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The world knew him as the King of Rock and Roll, but it turns out that Elvis Presley had a pretty good eye when it came to co-stars who’d go on to achieve greater fame in later life (or, in a couple of cases, those whose careers had fallen on hard times and needed a little boost; Angela Lansbury, I’m looking at you).
Elvis starred in 31 movies (and an additional couple of concert movies) during his lifetime — a movie career that began with the Nov. 15, 1956 release of Love Me Tender — but how many of his co-stars do you remember? It turns out, more than you think. Here are ten actors you probably wouldn’t have guessed had shared the screen with the King.
Walter Matthau — King Creole (1958)
Eight years before Matthau received an Oscar nomination for his role in The Fortune Cookie (and a full decade before The Odd Couple made him a star), the actor played Maxie Fields in this early Presley movie — a club owner, abusive boyfriend to Elvis’ love interest in the movie and a character saddled with the unfortunate nickname “The Pig.” Clearly, things could only get better for him. But what about that love interest…?
Carolyn Jones — King Creole (1958)
Yes, the girl that the King had his eyes on (despite The Pig’s presence) turned out to be none other than the woman who, six years later, would become better known as Morticia Addams on The Addams Family. She’d also go on to make appearances on a number of television shows, including Batman, Ironside and Fantasy Island. If only she’d stuck with Elvis, who knows where she might have ended up…? (Dallas, probably.)
Barbara Eden — Flaming Star (1960)
Eden was still five years away from her I Dream of Jeannie fame when she took the female lead role in Don Siegel’s adaptation of the novel Flaming Lance, replacing Barbara Steele midway through filming. She wasn’t alone in being a replacement; Presley himself got the role of Pacer Burton following Frank Sinatra having been linked to it. Considering that it was stills from this movie that Andy Warhol used to create Double Elvis, think about how different pop art could have been if Sinatra had stayed involved.
Charles Bronson — Kid Galahad (1962)
Yes, it’s true: long before Bronson became synonymous with New York vigilantism in the Death Wish series, the actor was a bit-part player in the little-known Elvis movie about a former soldier finding success as a boxer. A year later, he’d be struggling to escape a Prisoner of War camp alongside Steve McQueen in The Great Escape, almost certainly using skills gained from merely standing in close proximity to the King. But Bronson wasn’t the only future star to pop up in this movie…
Ed Asner — Kid Galahad (1962), Change of Habit (1969)
Lou Grant was some distance away when Asner made the first of two screen appearances with Presley (In addition to Kid Galahad, he also showed up in 1969’s amazing Change of Habit). You’d be forgiven for missing him in Galahad, however; he’s uncredited in his role as Assistant D.A. Frank Gerson.
Teri Garr — Kissin’ Cousins (1964), Clambake (1967)
A strange fact about Teri Garr: years before she’d become known for roles in Close Encounters of the Third Kind, Tootsie and Young Frankenstein, she appeared in uncredited bit parts in not one, but two, Elvis movies. File it under “Things actors will do to pay the bills” — or, perhaps, “Maybe she was just a really big Elvis fan.” (Also making an appearance in Kissin’ Cousins: a pre-Batman Yvonne Craig.)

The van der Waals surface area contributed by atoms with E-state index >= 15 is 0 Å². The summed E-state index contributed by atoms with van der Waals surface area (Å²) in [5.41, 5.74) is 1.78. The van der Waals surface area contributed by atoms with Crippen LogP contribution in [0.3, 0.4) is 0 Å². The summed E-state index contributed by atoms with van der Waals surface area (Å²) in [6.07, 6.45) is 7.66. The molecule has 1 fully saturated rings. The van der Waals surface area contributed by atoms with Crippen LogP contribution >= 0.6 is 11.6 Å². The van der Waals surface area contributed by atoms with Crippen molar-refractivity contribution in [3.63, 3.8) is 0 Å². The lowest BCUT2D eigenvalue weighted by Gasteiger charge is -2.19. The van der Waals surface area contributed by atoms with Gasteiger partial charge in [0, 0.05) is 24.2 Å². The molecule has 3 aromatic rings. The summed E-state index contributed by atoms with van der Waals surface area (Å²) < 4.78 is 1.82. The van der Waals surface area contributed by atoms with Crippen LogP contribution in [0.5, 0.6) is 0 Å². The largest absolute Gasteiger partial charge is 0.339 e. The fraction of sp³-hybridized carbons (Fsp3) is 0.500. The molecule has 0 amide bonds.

Bill Bixby — Clambake (1967), Speedway (1968)
When Bixby appeared in Clambake — the first of two Presley movies he showed up in, with the other being Speedway, a movie which also featured the “acting” debuts of a bunch of real-life racing drivers — The Incredible Hulk was just a comic book character and even The Courtship of Eddie’s Father was just an idea in the back of a writer’s brain. Thankfully, Elvis was around to give America’s former Favorite Martian something to do while he waited.
Corbin Bernsen — Clambake (1967)
Bixby wasn’t the only familiar face to show up in Clambake — although it’s unlikely you’d recognize future L.A. Law and Psych star Bernsen in the movie; his is an uncredited role as “Boy at Playground,” his first on-screen appearance.
Dick Sargent — Live A Little, Love A Little (1968)
When Sargent played Harry in one of Elvis’ final movies, Dick York was still Darren on television’s Bewitched. It would be another year before the actor — at that point, arguably best known for a role in 1959’s Operation Petticoat supporting Cary Grant and Tony Curtis — would step into York’s comfortable shoes, making this slight comedy (which features Michele Carey as a prototype manic pixie dream girl) his most high-profile gig yet… and probably a sign that he could put up with Samantha’s cute magic tricks.
Dabney Coleman — The Trouble with Girls (1969)
Snagging the role of Harrison Wilby in this genuinely strange quasi-comedy (Full title: The Trouble With Girls (And How to Get Into It)) must have seemed like a good news/bad news deal for Coleman. On the one hand, it was an important role in a high-profile movie, which he hadn’t really enjoyed before. On the other, the reason the role is important is because his character gets killed off early on to get the story going. The heights of Nine to Five must have seemed almost unimaginable at the time.
Oddly enough, this movie also features appearances of Frank Welker and Nicola Jaffe, who’d go on to voice Fred and Velma in Hanna-Barbera’s Scooby-Doo for years afterward. Yet more proof that Elvis recognized potential when he saw it.
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